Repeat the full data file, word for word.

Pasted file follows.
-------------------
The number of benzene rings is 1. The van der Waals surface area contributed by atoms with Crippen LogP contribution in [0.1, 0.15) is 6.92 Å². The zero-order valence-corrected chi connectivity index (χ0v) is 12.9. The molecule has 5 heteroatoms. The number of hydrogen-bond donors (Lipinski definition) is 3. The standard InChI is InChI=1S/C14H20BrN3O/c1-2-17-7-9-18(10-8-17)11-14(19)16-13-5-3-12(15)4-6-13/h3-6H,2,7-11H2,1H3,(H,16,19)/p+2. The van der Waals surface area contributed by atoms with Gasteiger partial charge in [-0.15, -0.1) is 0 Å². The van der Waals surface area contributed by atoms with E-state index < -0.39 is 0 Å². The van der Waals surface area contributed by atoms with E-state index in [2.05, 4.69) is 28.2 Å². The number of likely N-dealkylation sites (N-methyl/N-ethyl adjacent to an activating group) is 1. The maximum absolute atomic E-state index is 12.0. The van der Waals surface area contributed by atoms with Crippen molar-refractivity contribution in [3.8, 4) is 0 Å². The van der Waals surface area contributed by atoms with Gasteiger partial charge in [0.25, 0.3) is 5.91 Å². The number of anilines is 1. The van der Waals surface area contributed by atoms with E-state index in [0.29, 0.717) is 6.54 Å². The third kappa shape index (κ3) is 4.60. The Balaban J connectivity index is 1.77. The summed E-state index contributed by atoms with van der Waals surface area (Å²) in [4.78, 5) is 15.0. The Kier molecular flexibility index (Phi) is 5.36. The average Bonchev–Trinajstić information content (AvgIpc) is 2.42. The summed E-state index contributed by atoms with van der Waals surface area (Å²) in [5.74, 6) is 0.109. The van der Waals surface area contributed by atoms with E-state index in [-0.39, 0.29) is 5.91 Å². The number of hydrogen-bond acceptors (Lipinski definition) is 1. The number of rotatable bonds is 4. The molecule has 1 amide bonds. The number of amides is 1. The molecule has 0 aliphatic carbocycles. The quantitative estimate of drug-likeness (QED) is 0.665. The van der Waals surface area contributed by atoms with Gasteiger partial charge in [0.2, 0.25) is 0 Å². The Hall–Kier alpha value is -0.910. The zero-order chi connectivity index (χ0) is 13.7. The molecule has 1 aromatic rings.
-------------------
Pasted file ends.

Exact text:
The number of benzene rings is 1. The van der Waals surface area contributed by atoms with Crippen LogP contribution in [0.1, 0.15) is 6.92 Å². The zero-order valence-corrected chi connectivity index (χ0v) is 12.9. The molecule has 5 heteroatoms. The number of hydrogen-bond donors (Lipinski definition) is 3. The standard InChI is InChI=1S/C14H20BrN3O/c1-2-17-7-9-18(10-8-17)11-14(19)16-13-5-3-12(15)4-6-13/h3-6H,2,7-11H2,1H3,(H,16,19)/p+2. The van der Waals surface area contributed by atoms with Gasteiger partial charge in [-0.15, -0.1) is 0 Å². The van der Waals surface area contributed by atoms with E-state index < -0.39 is 0 Å². The van der Waals surface area contributed by atoms with E-state index in [2.05, 4.69) is 28.2 Å². The number of likely N-dealkylation sites (N-methyl/N-ethyl adjacent to an activating group) is 1. The maximum absolute atomic E-state index is 12.0. The van der Waals surface area contributed by atoms with Crippen molar-refractivity contribution in [3.8, 4) is 0 Å². The van der Waals surface area contributed by atoms with Gasteiger partial charge in [0.25, 0.3) is 5.91 Å². The number of anilines is 1. The van der Waals surface area contributed by atoms with E-state index in [0.29, 0.717) is 6.54 Å². The third kappa shape index (κ3) is 4.60. The Balaban J connectivity index is 1.77. The summed E-state index contributed by atoms with van der Waals surface area (Å²) in [4.78, 5) is 15.0. The Kier molecular flexibility index (Phi) is 5.36. The average Bonchev–Trinajstić information content (AvgIpc) is 2.42. The summed E-state index contributed by atoms with van der Waals surface area (Å²) in [5.74, 6) is 0.109. The van der Waals surface area contributed by atoms with E-state index in [-0.39, 0.29) is 5.91 Å². The number of hydrogen-bond acceptors (Lipinski definition) is 1. The number of rotatable bonds is 4. The molecule has 1 amide bonds. The number of amides is 1. The molecule has 0 aliphatic carbocycles. The quantitative estimate of drug-likeness (QED) is 0.665. The van der Waals surface area contributed by atoms with Gasteiger partial charge in [0.2, 0.25) is 0 Å². The Hall–Kier alpha value is -0.910. The zero-order chi connectivity index (χ0) is 13.7. The molecule has 1 aromatic rings.